While market consensus expects 'no new news' to come from tonight's Federal Reserve policy statement scheduled for release at 19:15 London time, investors are on the lookout for minor nuances that could signal the monetary authority's plan for backing off on its quantitative easing policies (QE) just as the FOMC (Federal Open Market Committee) shifts its roster of voting members.
The most anticipated "nonevent" of the week
"We think this Fed meeting is a complete non-event," said the experts at Jefferies, an opinion that aptly sums up the current analyst opinion. While the economy continues to slug along, the improvements seen in recent data are insufficient to force the Fed to move its hand. The US central bank already made clear in its December 12th statement that its primary objective was fostering employment and even went so far as to state that the "exceptionally low range for the federal funds rate will be appropriate at least as long as the unemployment rate remains above 6.5%."
Keeping in mind that the monthly US Employment Report for December to be published on Friday is expected to show joblessness unchanged at 7.8%, there appears to be little to encourage the Fed to make a move.
Searching for hints of an end to QE3
Interactive Investor noted yesterday that "at their last meeting [Fed policymakers] were clearly considering when to terminate QE3, so the market will be looking for any signs of this and, as with most Fed statements, trying to read between the lines."
This group is referring to the difference of opinion shown in the last meeting minutes wherein some of the voting members felt the asset purchase programme should be continued through 2013, while others thought it might be slowed or even stopped before the end of the year. Even so, the December 12th statement made clear that "the Committee will continue its purchases of Treasury and agency mortgage-backed securities" until the outlook for the labour market improves "substantially".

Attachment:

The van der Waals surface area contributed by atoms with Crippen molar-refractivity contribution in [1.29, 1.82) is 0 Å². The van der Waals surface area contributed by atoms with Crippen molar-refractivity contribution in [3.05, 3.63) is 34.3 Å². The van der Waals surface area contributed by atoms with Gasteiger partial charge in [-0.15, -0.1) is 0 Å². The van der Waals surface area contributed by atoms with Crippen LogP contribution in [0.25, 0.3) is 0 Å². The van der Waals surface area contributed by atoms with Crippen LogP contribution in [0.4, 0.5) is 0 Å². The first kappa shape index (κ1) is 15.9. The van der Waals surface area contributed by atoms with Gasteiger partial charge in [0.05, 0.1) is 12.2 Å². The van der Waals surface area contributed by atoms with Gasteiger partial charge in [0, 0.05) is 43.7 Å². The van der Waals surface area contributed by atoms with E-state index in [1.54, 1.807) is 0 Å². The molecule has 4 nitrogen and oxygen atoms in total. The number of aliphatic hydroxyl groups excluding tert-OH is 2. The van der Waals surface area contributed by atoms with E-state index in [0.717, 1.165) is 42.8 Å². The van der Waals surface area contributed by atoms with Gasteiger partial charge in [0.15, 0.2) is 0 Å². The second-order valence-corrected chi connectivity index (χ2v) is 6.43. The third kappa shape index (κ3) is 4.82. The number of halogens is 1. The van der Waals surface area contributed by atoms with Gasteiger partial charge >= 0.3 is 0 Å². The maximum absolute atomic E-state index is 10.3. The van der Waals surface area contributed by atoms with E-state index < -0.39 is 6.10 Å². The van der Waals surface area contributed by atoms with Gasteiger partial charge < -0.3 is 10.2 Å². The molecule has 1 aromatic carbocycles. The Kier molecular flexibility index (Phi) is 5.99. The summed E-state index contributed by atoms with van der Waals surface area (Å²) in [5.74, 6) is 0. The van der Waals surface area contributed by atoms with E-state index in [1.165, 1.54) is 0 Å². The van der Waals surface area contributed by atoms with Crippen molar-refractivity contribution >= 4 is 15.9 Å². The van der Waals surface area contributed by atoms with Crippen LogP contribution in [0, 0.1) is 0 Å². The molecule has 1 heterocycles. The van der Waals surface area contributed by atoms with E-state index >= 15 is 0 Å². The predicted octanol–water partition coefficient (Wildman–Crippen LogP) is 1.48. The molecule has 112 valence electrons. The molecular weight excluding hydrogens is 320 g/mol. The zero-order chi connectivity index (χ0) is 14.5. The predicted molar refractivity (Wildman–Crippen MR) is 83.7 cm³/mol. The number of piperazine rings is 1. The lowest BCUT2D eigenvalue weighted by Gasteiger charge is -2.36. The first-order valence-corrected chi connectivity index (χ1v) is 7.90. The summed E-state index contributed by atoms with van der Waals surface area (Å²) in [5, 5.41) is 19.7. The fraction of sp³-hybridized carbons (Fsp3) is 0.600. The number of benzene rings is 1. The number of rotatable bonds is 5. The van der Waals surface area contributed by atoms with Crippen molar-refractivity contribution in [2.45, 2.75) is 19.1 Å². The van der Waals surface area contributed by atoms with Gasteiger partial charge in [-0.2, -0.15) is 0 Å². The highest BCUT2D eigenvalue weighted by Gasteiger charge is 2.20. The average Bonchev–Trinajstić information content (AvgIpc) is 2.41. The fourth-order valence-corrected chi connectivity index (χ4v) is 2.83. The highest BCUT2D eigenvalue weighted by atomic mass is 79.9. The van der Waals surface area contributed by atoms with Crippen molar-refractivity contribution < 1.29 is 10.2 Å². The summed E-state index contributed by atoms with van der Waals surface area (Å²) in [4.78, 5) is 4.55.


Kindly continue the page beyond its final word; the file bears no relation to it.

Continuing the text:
Changing of the guard
With all this in mind, the most relevant aspect of tonight's meeting will be the traditional "changing of the guard". At the beginning of each year, the Fed rotates its voting members. Market speculation has recently been focusing on Kansas City Fed President Esther George who is a noted "hawk" (traditionally, a "hawk" fears that stimulus policies can fuel rapid inflation and tends to side against easing policies, while a "dove" prefers accommodative policy to support the economy and aid in job creation).
The question is whether George will dissent in the vote on the Fed statement. Richmond Fed President Jeffrey Lacker rotates out of the voting body and was the main voice of opposition to previous statements. In December, Lacker dissented because he "opposed the asset purchase program and the characterisation of the conditions under which an exceptionally low range for the federal funds rate will be appropriate."
In any case, the bias is apparently moving towards the dovish side, according to a piece published by CNN. The US news channel's webpage CNN Money summarised information obtained from Deutsche Bank, JP Morgan and Nomura based on the degree of bias - whether hawkish or dovish - for entering and exiting voting members.
St. Louis Fed president James Bullard joins George on the hawkish side, while Boston's Eric Rosengren and Chicago's Charles Evans are the two doves entering the FOMC this year. "It seems the balance of power is favouring the doves, now that staunch inflation hawks like Charles Plosser, Jeffrey Lacker or Richard Fisher no longer have votes," CNN concluded.
Not now, but when
In short, general consensus doesn't expect tonight's Fed statement to be a game changer, but that won't stop market participants from sifting through the language to analyse any minute change that might reveal the US central bank's "hidden intentions".
With interest rates at record lows, investors will eventually have to weigh an improvement in the US economy against the corresponding tightening of the Fed's current accommodative monetary policy. Since the beginning of the crisis, "Ben Bernanke and company" have sought to spur confidence in financial markets and any exit strategy is likely to put a damper on market bulls.
In the words of DMJ Economic Advisors: "The second the Fed gives a hint that they are in any way being less accommodative, we will see interest rates shoot higher and stock prices fall."
We've been warned.